Yes, it took an act of Congress to encourage men to take care of themselves. Senator Bob Dole sponsored that act in 1994. The week leading to Father’s Day has marked it ever since – June 12-18 this year – and Men’s Health Month was built around that original week, throughout June, to accommodate all the events and participation that it has inspired.

The bill that established National Men’s Health Week cited a long list of particulars about why such an observance was needed. They included the fact that men’s life expectancy was seven years shorter than that of women, and that men were far less likely to monitor their health. Certain diseases peculiar to men, such as prostate cancer, were on that bill of particulars, but most of the items had to do with men’s tendency to ignore or postpone measures that might have contributed to longer, more enjoyable lives

Coaching for Health: Some Tips are Expected

The Center for Disease Control and Prevention focuses this year on just a handful of steps men can take to improve the quality of their lives and reduce the potential for disease.

Some of the vital pointers are expected, even familiar, and there’s a danger in that familiarity. “Yeah, yeah, we’ve heard all that before,” could be a deadly response to the CDC’s reminders to “toss out the tobacco,” move more, and eat healthy. Adopting these tips may not be easy, but it’s pretty simple.

More men are successful in quitting cigarettes when they get some form of help, and when they keep on trying. Few quit on the first try, and many more succeed when they consult a doctor for some support.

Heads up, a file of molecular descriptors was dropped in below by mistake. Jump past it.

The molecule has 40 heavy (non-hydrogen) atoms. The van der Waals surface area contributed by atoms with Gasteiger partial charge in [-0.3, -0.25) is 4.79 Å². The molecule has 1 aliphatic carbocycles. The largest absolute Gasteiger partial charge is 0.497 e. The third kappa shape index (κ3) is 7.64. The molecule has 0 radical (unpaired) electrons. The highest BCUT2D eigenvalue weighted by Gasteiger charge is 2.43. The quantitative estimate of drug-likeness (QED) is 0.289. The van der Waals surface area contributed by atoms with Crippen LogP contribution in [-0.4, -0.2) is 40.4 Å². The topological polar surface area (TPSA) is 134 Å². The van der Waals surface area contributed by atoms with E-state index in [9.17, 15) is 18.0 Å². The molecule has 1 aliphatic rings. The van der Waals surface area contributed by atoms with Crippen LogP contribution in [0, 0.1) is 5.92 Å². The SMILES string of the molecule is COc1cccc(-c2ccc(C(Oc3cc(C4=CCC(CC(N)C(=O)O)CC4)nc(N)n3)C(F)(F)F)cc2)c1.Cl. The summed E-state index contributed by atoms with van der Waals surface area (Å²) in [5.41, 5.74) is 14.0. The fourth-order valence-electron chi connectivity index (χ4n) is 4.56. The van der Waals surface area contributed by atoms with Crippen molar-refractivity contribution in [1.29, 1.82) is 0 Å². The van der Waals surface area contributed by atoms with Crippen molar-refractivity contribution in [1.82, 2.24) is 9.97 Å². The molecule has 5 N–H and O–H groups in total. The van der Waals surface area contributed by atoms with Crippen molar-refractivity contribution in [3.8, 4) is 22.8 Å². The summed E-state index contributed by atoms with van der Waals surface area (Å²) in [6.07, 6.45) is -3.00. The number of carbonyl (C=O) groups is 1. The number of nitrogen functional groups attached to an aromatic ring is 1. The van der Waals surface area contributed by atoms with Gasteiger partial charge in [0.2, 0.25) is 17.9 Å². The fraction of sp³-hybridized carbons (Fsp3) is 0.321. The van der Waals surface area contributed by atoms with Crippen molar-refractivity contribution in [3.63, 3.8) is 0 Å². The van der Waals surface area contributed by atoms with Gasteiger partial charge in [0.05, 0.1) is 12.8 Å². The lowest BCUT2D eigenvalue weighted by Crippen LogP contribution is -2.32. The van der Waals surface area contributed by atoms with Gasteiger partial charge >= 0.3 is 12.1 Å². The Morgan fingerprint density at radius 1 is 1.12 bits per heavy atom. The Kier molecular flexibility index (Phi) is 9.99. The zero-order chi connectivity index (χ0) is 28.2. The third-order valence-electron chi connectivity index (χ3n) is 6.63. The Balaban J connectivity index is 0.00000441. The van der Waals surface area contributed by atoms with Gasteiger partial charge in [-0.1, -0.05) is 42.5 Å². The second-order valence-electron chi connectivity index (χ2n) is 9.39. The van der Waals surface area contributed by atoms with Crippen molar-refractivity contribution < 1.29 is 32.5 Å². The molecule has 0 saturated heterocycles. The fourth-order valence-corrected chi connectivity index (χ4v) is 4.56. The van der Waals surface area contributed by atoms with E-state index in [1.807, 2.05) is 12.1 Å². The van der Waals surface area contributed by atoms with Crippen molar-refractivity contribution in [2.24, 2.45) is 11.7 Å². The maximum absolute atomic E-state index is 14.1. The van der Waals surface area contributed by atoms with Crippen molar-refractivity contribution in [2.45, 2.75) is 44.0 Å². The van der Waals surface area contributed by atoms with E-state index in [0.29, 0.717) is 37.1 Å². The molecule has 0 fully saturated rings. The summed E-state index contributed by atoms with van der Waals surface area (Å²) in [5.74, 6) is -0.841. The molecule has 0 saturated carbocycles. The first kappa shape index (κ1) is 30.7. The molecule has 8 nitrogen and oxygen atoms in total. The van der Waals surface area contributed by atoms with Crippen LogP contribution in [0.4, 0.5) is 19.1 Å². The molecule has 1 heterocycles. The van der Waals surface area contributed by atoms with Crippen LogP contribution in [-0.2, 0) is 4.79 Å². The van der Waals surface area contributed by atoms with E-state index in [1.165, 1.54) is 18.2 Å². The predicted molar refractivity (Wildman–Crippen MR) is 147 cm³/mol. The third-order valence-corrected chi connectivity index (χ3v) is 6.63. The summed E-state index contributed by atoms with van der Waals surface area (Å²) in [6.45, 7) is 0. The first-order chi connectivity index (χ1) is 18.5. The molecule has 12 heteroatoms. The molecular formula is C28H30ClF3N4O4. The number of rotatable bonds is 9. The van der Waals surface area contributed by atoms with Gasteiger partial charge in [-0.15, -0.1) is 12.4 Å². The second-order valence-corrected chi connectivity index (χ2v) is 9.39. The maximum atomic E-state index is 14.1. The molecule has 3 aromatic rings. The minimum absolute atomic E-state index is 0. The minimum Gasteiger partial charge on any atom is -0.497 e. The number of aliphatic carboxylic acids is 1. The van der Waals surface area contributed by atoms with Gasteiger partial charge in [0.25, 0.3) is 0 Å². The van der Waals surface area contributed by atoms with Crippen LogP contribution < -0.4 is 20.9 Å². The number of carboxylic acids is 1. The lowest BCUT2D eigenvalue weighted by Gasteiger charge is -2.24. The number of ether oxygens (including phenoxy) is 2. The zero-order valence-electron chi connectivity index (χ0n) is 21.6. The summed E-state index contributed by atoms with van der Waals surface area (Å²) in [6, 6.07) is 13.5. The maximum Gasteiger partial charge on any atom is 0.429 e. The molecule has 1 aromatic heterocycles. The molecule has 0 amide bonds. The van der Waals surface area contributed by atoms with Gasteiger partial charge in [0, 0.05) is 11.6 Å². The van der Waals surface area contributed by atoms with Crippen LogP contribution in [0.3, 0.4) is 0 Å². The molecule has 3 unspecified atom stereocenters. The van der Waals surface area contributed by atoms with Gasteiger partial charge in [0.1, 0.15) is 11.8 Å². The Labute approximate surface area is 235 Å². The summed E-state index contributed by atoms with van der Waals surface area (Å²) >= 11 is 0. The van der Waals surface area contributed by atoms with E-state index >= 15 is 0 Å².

At least 2½ hours of exercise – moderate aerobic activity – is called for every week. Muscle strengthening exercises two days a week or more are now officially in the CDC recommendations because of their capacity for improving metabolism and circulation, and avoiding accidents. Every major muscle group needs resistance exercise, from legs, hips, abdomen, and back, to chest, shoulders, and arms. You know you’ll feel better when you make this part of your life.

Nutrition might be the subject we have made to sound the most complicated. Fads ebb and flow, and theories extend into a level of detail that can stun all but the most patient bio-chemistry majors. This year the CDC makes it lots simpler. Eat a variety of fruits and vegetables, and cut down on calories, sugar, salt, fat, and alcohol. There it is in once sentence. For the classic “meat-and-potatoes man,” it might help to remind ourselves that fruits and vegetables may help protect from chronic diseases because of the vitamins and minerals they deliver.

And Some May Be Unexpected

Sleep is first on the CDC’s list of suggestions and that in itself might be surprising. Getting by with little sleep might be a macho badge of sorts in our vigorous American outlook, but lack of sleep not only contributes to auto and machinery accidents, but also to deadly chronic diseases such as obesity, diabetes, cardiovascular disease, and depression.

“Tame stress,” the CDC says. Stress is a fact of life, and in some measures might be a positive influence. But allowing stress to build to anxiety is a hazard in itself, and can lead to other hazards, too. When we connect with other people, stay physically active and avoid alcohol and drugs we are on the right track to putting stress in its place.

Don’t Go Uncoached

In conclusion, the CDC suggestions advise seeing a doctor regularly, because many hazards, conditions and diseases come without symptoms. Regular checkups are our best tools for “situational awareness,” the key to responding to life the way we want to respond, with intelligence and responsibility.

We’d be honored to take that coaching job. Call us at 843-815-6468.